20 Years of Diablo: What Keeps the Fans Hooked?


In the light of the 20th anniversary of Diablo, I wanted to give the game a little spotlight here on TechAcute with the focus on Diablo III, which is the latest installment of the series. What is the long time motivation here in this game?

Twenty years ago, in 1997, Blizzard introduced Diablo, and with its release, in a way, they helped to shape real-time fantasy RPGs. They said PC games were dead but Blizzard showed them wrong, by developing one of the best-selling game franchises around.

To celebrate with their fan base, they even added a little in-game event to the latest patch of Diablo III. Part of that event is to go back to the look and feel of Diablo as it was twenty years ago and take on the dark lord again.

So, what happened in these twenty years of Diablo?

  • 1997: Diablo was released for PC
  • 2000: Diablo II was released for PC and Mac
  • 2001: Diablo II: Lord of Destruction extension was released
  • 2012: Diablo III was released for PC and Mac
  • 2013: Diablo III was released on PS3 and Xbox 360
  • 2014: Diablo III: Reaper of Souls was released for PC, Mac, and consoles
  • 2016: New hero class announced for 2017

“Stay awhile and listen…”

All this time, some people kept playing, even though long periods, waiting for the next big patch or the long anticipated major version to play. But why is that? What is there to the Diablo series, that makes people stay. They play through the story of the world Sanctuary, between heaven and hell, and then? They do it again. And again. And again.

Character development (Demon Hunter class)

In Diablo III, they start their character with plain shirts and trousers. Then fight through monsters and more monsters. They do this all for the loot, the items and in-game money, which is dropped by beaten opponents. They are always looking for a stronger weapon and a more robust armor to challenge more powerful monsters on a higher difficulty setting.

Playing together, making friends

And they don’t do it all alone for themselves. The Diablo gamers play online with others and find friends doing so. Or they use the “couch co-op” and play with several people in the comfort of their own home, without using the Internet.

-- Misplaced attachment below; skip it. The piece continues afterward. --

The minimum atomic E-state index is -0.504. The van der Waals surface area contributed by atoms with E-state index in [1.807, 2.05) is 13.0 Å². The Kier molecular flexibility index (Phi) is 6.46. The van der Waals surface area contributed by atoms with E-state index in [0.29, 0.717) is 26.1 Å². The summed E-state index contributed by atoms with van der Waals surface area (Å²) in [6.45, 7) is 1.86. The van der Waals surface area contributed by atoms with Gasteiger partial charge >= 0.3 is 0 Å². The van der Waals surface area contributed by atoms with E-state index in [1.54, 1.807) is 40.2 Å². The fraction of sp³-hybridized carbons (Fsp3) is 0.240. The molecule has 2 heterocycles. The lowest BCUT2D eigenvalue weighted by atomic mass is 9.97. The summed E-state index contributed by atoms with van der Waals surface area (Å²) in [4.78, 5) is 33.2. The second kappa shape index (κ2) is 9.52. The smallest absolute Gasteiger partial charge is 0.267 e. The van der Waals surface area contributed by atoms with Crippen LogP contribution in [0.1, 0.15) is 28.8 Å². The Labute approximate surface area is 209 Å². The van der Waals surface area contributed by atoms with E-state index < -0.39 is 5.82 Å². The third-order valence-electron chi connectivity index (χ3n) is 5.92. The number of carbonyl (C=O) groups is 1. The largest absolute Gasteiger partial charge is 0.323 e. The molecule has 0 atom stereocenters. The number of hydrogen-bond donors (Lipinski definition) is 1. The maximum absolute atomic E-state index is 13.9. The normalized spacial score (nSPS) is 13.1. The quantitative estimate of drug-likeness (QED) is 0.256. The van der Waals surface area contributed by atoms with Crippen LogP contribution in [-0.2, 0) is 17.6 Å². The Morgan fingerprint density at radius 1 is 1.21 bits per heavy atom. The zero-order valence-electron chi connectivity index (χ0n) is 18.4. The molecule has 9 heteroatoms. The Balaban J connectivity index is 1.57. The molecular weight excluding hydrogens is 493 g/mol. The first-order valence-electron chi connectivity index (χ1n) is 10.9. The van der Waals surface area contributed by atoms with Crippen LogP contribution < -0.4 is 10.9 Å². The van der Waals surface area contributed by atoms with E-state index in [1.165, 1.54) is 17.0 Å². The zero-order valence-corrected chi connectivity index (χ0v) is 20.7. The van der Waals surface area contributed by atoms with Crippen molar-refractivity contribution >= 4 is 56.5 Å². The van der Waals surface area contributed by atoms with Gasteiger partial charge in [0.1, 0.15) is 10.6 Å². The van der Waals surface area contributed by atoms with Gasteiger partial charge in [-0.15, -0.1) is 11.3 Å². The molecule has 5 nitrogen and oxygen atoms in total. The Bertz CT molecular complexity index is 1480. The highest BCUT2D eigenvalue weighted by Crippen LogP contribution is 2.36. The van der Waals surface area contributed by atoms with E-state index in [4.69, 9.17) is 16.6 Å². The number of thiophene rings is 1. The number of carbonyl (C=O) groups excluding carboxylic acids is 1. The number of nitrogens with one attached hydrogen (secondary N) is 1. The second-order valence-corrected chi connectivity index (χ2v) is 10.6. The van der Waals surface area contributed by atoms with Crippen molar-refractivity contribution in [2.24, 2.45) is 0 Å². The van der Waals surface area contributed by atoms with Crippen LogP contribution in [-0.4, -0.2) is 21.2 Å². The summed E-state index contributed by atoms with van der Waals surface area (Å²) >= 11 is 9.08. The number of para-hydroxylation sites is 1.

Yes, Diablo III: Reaper of Souls or “Ultimate Evil Edition,” as dubbed for some of the console players, is one of the few games that offers you to play together without making use of either network or split-screen setup. It’s actually really neat, and I spent a lot of time doing so myself.

What keeps them at it?

Together, or alone, you know the story by heart and decide to go play it yet again. Your character is at its maximum level, knows all badass spells and skills and looks epic. Everything on your equipment is enchanted or somehow optimized to work really well. You collected a set of items, and they all support each other, making your character even stronger. You want to start something different? Just start over with another hero class. Whether you go for Barbarian, Crusader (added in extension), Demon Hunter, Monk, Witch Doctor, or Wizard – they are all cool in their way.

I remember my first time playing Diablo III. It took me about two days to beat the story mode and was irritated about it being over so quickly. But it’s really not about how short or long the story is. Because you discover new things all the time. You gradually understand the story more, by finding journals or by exploring secrets. The gameplay is beyond the story but it never gets borings.

The five classes of the original Diablo III release in 2012

Master the Hardcore mode, in which your character is ultimately lost as soon as you die. Now this is where things get interesting. If you’re looking for tension, then this is for you. One mistake and everything you worked for is gone in a second.

Then when you think you’ve seen it all, developer Blizzard kicks out another patch and giving you more options to extend your gameplay. They pushed out an adventure mode, which works apart from the actual story campaign and acts as a quick game mode for casual gamers. They gave the players magical portals with even more creatures to beat and even more spectacular items to collect. They introduced an account-based leveling, that kicks in as soon as your character hits the highest level and gives you, even more, options to further gain improvements.

A new hero class in 2017

Now they announced a new playable class to be introduced to the game in 2017. While it is not exactly clear, when it will be finally released. We know the class is going to be a necromancer, a spell working mystic, who is able to control the dead. The pack is called Diablo III: Rise of the Necromancer, and it’s very likely to be charged for. I think that’s alright, though. It’s just fair to pay for something that was developed. Why would it be a freebie? Blizzard already gives a lot for free, considering they are not charging a monthly subscription to maintain servers on Diablo, like they do with World of Warcraft, for instance.

If you want to try Diablo III out, you can do so for free. You only need a Battle.Net account, which is the gaming platform of Blizzard, and you can fight your way through the first chapter of the game. The full game, including the current extension, costs about $20 on PC and about $30 for consoles.

Long-time fan, newbie or something else? Drop your comments below! I’d love to hear your thoughts on this. Thanks for reading and happy hunting!

YouTube: Diablo III: Rise of the Necromancer Pack Reveal – BlizzCon 2016

Photo credit: Blizzard

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Christopher Isak
Christopher Isakhttps://techacute.com
Hi there and thanks for reading my article! I'm Chris the founder of TechAcute. I write about technology news and share experiences from my life in the enterprise world. Drop by on Twitter and say 'hi' sometime. ;)
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